Wednesday, September 02, 2009
Tales of the Unexspeckted
You may have noticed the cured meat item next to the new prosciutto and pancetta down in the meat cases. The La Quercia brand. And you may have wondered, what the heck is Speck?
Speck is a smoked prosciutto from the Tyrol, a region on the border of Italy and Austria. After being cured in salt and spices, the ham is cold-smoked, using a hardwood like beech or (as ours is) applewood.
Okay, so what does this mean to us?
In short, it means we now have a delicious and comparatively low-fat alternative to smoked bacon, which can be used in dishes that call for prosciutto or pancetta but in which you want a hint of smoke flavor. Or in dishes that use smoked ham or bacon, but you want to strike a more subtle note.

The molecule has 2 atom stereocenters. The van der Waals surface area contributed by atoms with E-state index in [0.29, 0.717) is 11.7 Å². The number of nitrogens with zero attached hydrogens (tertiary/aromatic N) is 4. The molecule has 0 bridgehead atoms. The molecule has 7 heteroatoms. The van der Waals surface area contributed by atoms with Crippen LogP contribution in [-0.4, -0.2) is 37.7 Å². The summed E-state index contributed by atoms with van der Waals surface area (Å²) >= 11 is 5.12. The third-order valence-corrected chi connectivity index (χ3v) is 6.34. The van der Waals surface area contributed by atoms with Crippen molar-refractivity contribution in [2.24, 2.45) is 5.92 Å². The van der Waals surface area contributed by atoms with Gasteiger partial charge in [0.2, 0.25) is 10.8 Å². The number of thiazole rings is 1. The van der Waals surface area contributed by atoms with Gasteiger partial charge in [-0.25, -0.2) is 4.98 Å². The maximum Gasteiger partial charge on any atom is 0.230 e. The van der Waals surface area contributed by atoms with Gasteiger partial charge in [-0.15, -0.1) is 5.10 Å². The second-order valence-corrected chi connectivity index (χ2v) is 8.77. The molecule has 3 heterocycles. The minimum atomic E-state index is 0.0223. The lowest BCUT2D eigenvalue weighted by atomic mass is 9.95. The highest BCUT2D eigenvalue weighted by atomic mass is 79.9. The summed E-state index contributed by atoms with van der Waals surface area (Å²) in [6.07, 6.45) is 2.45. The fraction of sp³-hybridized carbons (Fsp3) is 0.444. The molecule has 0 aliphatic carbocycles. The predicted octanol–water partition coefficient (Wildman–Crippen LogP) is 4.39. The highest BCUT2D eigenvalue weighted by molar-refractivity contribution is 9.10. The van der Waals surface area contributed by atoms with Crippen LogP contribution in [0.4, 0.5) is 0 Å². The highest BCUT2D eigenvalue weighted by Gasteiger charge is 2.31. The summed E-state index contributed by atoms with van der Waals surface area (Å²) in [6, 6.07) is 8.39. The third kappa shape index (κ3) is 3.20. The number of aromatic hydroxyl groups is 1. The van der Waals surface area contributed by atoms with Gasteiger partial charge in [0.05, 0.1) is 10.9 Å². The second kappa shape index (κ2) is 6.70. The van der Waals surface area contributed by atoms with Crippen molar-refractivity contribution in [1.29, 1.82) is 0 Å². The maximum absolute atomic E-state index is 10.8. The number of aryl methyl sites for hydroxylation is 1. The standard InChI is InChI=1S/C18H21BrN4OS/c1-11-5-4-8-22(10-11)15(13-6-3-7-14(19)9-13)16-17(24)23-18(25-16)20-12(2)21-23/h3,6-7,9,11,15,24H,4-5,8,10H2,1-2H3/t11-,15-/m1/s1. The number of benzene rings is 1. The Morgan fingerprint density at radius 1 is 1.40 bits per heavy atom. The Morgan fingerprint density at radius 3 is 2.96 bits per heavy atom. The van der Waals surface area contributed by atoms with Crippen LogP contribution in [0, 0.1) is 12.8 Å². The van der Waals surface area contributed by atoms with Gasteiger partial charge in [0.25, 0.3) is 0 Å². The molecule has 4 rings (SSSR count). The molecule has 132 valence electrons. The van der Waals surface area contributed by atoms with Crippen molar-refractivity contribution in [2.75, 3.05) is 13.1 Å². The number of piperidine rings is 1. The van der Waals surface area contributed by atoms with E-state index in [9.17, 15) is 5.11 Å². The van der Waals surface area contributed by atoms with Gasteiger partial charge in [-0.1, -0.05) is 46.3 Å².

The classic Roman pasta all'amatriciana is a fine example. This simple combination of bacon, onion, and tomato benefits enormously from the flavor of speck. The other night I sauteed 3 ounces (one package) of speck, chopped, in a tablespoon of olive oil. When it began to color I added a chopped onion and a few gratings of black pepper. When the onion went transparent, in went a half-dozen large quartered plum tomatoes. A half-hour of simmering yielded a thick and aromatic sauce to be stirred into cooked linguine and topped with grated asiago. Best all'amatriciana we ever had...and I've made in in the past with everything from deli ham to guanciale.
When we sampled the La Quercia pancetta and prosciutto, we didn't think speck was something that would become a Coop favorite. But after tasting it, everyone here agreed that it certainly deserved to be.